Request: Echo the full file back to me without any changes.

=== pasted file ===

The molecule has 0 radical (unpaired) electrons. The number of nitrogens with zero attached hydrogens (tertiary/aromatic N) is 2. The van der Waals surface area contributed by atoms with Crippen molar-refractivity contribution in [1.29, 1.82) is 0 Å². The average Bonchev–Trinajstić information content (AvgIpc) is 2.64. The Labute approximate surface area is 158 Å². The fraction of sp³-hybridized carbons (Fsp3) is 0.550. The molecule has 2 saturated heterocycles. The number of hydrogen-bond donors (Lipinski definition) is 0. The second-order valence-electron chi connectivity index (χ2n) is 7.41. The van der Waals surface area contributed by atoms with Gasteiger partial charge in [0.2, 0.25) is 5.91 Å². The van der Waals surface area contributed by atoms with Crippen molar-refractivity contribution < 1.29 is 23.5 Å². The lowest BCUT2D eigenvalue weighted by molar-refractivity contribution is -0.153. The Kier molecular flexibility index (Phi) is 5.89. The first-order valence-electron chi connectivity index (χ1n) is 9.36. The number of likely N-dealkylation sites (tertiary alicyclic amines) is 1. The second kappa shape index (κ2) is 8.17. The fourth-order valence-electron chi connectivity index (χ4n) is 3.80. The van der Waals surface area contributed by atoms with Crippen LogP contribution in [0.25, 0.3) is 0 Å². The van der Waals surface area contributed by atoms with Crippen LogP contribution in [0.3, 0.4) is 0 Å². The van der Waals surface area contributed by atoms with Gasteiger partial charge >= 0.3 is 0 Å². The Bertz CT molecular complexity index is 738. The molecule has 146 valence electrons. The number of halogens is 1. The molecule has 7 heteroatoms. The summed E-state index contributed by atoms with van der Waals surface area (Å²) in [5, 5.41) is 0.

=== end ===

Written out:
The molecule has 0 radical (unpaired) electrons. The number of nitrogens with zero attached hydrogens (tertiary/aromatic N) is 2. The van der Waals surface area contributed by atoms with Crippen molar-refractivity contribution in [1.29, 1.82) is 0 Å². The average Bonchev–Trinajstić information content (AvgIpc) is 2.64. The Labute approximate surface area is 158 Å². The fraction of sp³-hybridized carbons (Fsp3) is 0.550. The molecule has 2 saturated heterocycles. The number of hydrogen-bond donors (Lipinski definition) is 0. The second-order valence-electron chi connectivity index (χ2n) is 7.41. The van der Waals surface area contributed by atoms with Gasteiger partial charge in [0.2, 0.25) is 5.91 Å². The van der Waals surface area contributed by atoms with Crippen molar-refractivity contribution < 1.29 is 23.5 Å². The lowest BCUT2D eigenvalue weighted by molar-refractivity contribution is -0.153. The Kier molecular flexibility index (Phi) is 5.89. The first-order valence-electron chi connectivity index (χ1n) is 9.36. The number of likely N-dealkylation sites (tertiary alicyclic amines) is 1. The second kappa shape index (κ2) is 8.17. The fourth-order valence-electron chi connectivity index (χ4n) is 3.80. The van der Waals surface area contributed by atoms with Crippen LogP contribution in [0.25, 0.3) is 0 Å². The van der Waals surface area contributed by atoms with Crippen LogP contribution in [0.3, 0.4) is 0 Å². The van der Waals surface area contributed by atoms with Gasteiger partial charge >= 0.3 is 0 Å². The Bertz CT molecular complexity index is 738. The molecule has 146 valence electrons. The number of halogens is 1. The molecule has 7 heteroatoms. The summed E-state index contributed by atoms with van der Waals surface area (Å²) in [5, 5.41) is 0.